FPBS Boiler Debate Heats Up at District Meeting


Board Approves Boiler Funding, Bus Eligibility Propositions for May 17 Ballot

At the Floral Park-Bellerose Board of Education workshop meeting held on Thursday, March 24, in the John Lewis Childs School Auditorium, Superintendent Dr. Lynn Pombonyo outlined ways in which the district could fund capital projects for the 2011-2012 school year. Discussions about the two antiquated boilers at Floral Park-Bellerose School sparked heated responses from audience members, who questioned the board’s prudence in installing two new playgrounds instead of replacing at least one boiler.

Capital projects, such as boiler replacement, can be funded by money allotted from the overall district budget; bonds, similar to the $5 million bond that was voted down last November; the district’s capital reserve fund, which was set up in 2008 with $400,000 and has since accrued interest and currently stands at approximately $403,000; and energy performance contracts (EPCs), which implement renewable energy systems that could yield savings to help fund other capital projects.

To be sure, the board has done its due diligence on EPCs. The New York Power Authority (NYPA), a government agency, has completed a feasibility study of the administration building and both schools to provide a general sense of energy efficiency opportunities that would result in feasible projects that the district could implement. NYPA provides a turnkey process, meaning it would take the district from the initial meeting and feasibility study all the way through project construction.

Alternatively, ECG Engineering, LLC, has performed its own energy audit of the district. ECG would act as the district’s technical consultant, facilitating a partnership between the district and an energy services company (ESCO).

The New York State Education Department mandates that an EPC must have a simple payback of 18 years. NYPA is still crunching the numbers and hopes to cash in on recent LIPA rebates to come in under an 18-year payback, according to manager of business development Tony Savino, who gave a presentation at the March 24 meeting. Savino added that NYPA offers low-rate – variable but capped – financing, which avoids bonds.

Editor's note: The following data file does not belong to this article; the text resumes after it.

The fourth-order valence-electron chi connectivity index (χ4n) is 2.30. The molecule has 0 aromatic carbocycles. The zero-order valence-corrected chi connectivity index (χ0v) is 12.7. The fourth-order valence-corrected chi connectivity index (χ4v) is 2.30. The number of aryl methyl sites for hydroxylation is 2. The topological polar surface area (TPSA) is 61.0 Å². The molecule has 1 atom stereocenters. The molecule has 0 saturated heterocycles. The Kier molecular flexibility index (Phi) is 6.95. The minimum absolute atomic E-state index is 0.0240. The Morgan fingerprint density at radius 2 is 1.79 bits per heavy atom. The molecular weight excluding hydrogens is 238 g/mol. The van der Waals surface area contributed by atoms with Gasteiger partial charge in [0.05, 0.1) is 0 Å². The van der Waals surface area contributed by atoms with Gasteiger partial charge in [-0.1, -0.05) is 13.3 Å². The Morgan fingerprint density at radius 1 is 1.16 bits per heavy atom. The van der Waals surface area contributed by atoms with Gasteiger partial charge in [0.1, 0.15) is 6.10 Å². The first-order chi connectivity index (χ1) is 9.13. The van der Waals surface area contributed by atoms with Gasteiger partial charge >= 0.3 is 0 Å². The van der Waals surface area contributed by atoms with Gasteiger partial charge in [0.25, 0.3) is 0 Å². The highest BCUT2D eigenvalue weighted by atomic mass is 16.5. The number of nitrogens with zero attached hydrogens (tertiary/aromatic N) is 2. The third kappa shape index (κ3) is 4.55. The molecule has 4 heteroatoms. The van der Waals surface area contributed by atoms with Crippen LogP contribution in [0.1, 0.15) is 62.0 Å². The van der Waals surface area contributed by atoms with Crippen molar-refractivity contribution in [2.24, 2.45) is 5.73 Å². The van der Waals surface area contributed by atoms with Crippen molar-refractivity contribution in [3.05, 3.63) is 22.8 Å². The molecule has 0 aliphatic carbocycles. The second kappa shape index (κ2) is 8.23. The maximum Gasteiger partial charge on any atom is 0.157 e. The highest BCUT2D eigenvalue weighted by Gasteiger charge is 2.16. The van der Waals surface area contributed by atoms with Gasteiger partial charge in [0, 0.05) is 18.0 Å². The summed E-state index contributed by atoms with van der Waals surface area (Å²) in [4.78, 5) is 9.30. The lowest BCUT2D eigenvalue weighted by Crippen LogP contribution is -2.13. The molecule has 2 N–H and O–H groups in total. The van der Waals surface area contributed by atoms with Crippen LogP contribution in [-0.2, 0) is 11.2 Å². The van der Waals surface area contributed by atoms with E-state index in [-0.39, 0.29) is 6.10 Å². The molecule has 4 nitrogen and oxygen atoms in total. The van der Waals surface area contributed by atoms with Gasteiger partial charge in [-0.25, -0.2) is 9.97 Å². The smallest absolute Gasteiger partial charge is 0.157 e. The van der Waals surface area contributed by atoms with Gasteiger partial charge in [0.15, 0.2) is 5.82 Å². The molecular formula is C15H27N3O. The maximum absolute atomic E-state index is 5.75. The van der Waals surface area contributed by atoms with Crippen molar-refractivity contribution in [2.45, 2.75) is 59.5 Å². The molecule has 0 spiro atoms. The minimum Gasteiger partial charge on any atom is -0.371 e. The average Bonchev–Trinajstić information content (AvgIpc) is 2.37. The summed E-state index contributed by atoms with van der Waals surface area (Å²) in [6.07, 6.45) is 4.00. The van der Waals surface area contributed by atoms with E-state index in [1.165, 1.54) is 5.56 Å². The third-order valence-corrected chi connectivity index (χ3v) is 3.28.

The results of ECG’s preliminary audit suggest that an $800,000 EPC opportunity is possible for the district, based on an estimated 13 percent reduction in energy costs, which is a very conservative estimate, according to David M. Newman, P.E., vice president of engineering at ECG. ECG issued a request for proposals to ESCOs on March 21; proposals are due by May 2. ECG will evaluate the responses and make a formal recommendation to the Board of Education in early June. ECG’s service is paid entirely out of energy savings and does not add additional cost to the project, according to the company.

EPCs are completely separate from the general school budget, Dr. Pombonyo said, adding that they are approved by the Board of Education and not put out for a taxpayer vote.

One audience member expressed concern that at the Oct. 21 bond referendum meeting, taxpayers were led to believe that securing a bond was the only option to fund the boilers. “What has changed? Why are you doing this now?” someone asked.

 “We knew from the beginning of NYPA’s preliminary work with us that the boilers were not likely to be done. We had all along planned, as most districts do, to do bond work along with ESCOs simultaneously,” said Dr. Pombonyo. The difference is, however, that FPBS is a relatively small district and as such receives correspondingly small EPCs.

Savino and Newman conceded that the necessary boiler work at FPBS is too vast and would yield a high payback – longer than 18 years. ESCO-possible projects for the district include fast-payback items such as lighting and lighting controls. The projects from last fall’s bond referendum, including boiler replacements at both schools, clock-tower restoration at FPBS, roof replacements and masonry restoration, are “not ESCO possible,” Dr. Pombonyo said.

Audience members also questioned why money from the 2010-2011 budget was not allotted for at least one new boiler — when the state of the boilers was presented as critical at last fall’s meeting – but money was used to construct two new playgrounds.

Indeed, “It is very difficult to heat [the Floral Park-Bellerose building],” Board of Education President David T. Fowler said at the bond referendum meeting last October.  “If the boiler were to have an issue in this building during the school year, it would necessitate, quite frankly, closing the building. It’s a health and safety issue,” he said at the time.

Dr. Pombonyo said the playground equipment at both schools was deemed hazardous to children’s play, which is why new equipment was installed. The cost for the equipment was not disclosed.

Going forward, the board remains committed to replacing the boilers. “The boilers are a priority,” Fowler said. At the March 24 meeting, the board approved a proposition to go on the May 17 ballot to take $403,000 out of the Capital Reserve Fund for one boiler.

Additionally, the board approved a proposition for the third consecutive year to continue expanded bus transportation eligibility, allowing students through sixth grade who live a minimum of one-half mile of their school to ride the bus – at no additional expense to the district.

The 2011-2012 budget is in draft form, as the district awaits state aid figures. The final budget is expected to be presented at the April 11 board meeting.


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